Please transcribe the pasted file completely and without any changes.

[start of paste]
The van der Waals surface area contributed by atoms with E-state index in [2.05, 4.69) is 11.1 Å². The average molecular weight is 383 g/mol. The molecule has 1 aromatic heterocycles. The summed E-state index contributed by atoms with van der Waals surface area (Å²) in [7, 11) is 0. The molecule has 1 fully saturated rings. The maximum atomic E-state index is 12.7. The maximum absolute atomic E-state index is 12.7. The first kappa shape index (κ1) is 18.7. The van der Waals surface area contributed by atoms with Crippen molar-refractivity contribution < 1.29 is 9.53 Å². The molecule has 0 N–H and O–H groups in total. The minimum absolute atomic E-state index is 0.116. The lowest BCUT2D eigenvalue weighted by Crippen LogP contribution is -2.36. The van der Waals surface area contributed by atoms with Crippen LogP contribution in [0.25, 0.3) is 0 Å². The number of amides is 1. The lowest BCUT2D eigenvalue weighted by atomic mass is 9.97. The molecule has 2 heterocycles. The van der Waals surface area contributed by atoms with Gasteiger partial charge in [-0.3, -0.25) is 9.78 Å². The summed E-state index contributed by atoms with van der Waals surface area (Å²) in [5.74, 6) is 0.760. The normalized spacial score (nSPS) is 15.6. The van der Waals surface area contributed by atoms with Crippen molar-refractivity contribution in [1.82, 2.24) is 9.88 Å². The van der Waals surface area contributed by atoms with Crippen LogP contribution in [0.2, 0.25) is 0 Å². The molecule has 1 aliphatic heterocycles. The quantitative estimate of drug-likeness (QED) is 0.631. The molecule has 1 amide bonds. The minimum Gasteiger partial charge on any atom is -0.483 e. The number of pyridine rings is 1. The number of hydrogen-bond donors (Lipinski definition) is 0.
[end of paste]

The van der Waals surface area contributed by atoms with E-state index in [2.05, 4.69) is 11.1 Å². The average molecular weight is 383 g/mol. The molecule has 1 aromatic heterocycles. The summed E-state index contributed by atoms with van der Waals surface area (Å²) in [7, 11) is 0. The molecule has 1 fully saturated rings. The maximum atomic E-state index is 12.7. The maximum absolute atomic E-state index is 12.7. The first kappa shape index (κ1) is 18.7. The van der Waals surface area contributed by atoms with Crippen molar-refractivity contribution < 1.29 is 9.53 Å². The molecule has 0 N–H and O–H groups in total. The minimum absolute atomic E-state index is 0.116. The lowest BCUT2D eigenvalue weighted by Crippen LogP contribution is -2.36. The van der Waals surface area contributed by atoms with Crippen LogP contribution in [0.25, 0.3) is 0 Å². The number of amides is 1. The lowest BCUT2D eigenvalue weighted by atomic mass is 9.97. The molecule has 2 heterocycles. The van der Waals surface area contributed by atoms with Gasteiger partial charge in [-0.3, -0.25) is 9.78 Å². The summed E-state index contributed by atoms with van der Waals surface area (Å²) in [5.74, 6) is 0.760. The normalized spacial score (nSPS) is 15.6. The van der Waals surface area contributed by atoms with Crippen molar-refractivity contribution in [1.82, 2.24) is 9.88 Å². The van der Waals surface area contributed by atoms with Crippen LogP contribution in [0.2, 0.25) is 0 Å². The molecule has 1 aliphatic heterocycles. The quantitative estimate of drug-likeness (QED) is 0.631. The molecule has 1 amide bonds. The minimum Gasteiger partial charge on any atom is -0.483 e. The number of pyridine rings is 1. The number of hydrogen-bond donors (Lipinski definition) is 0.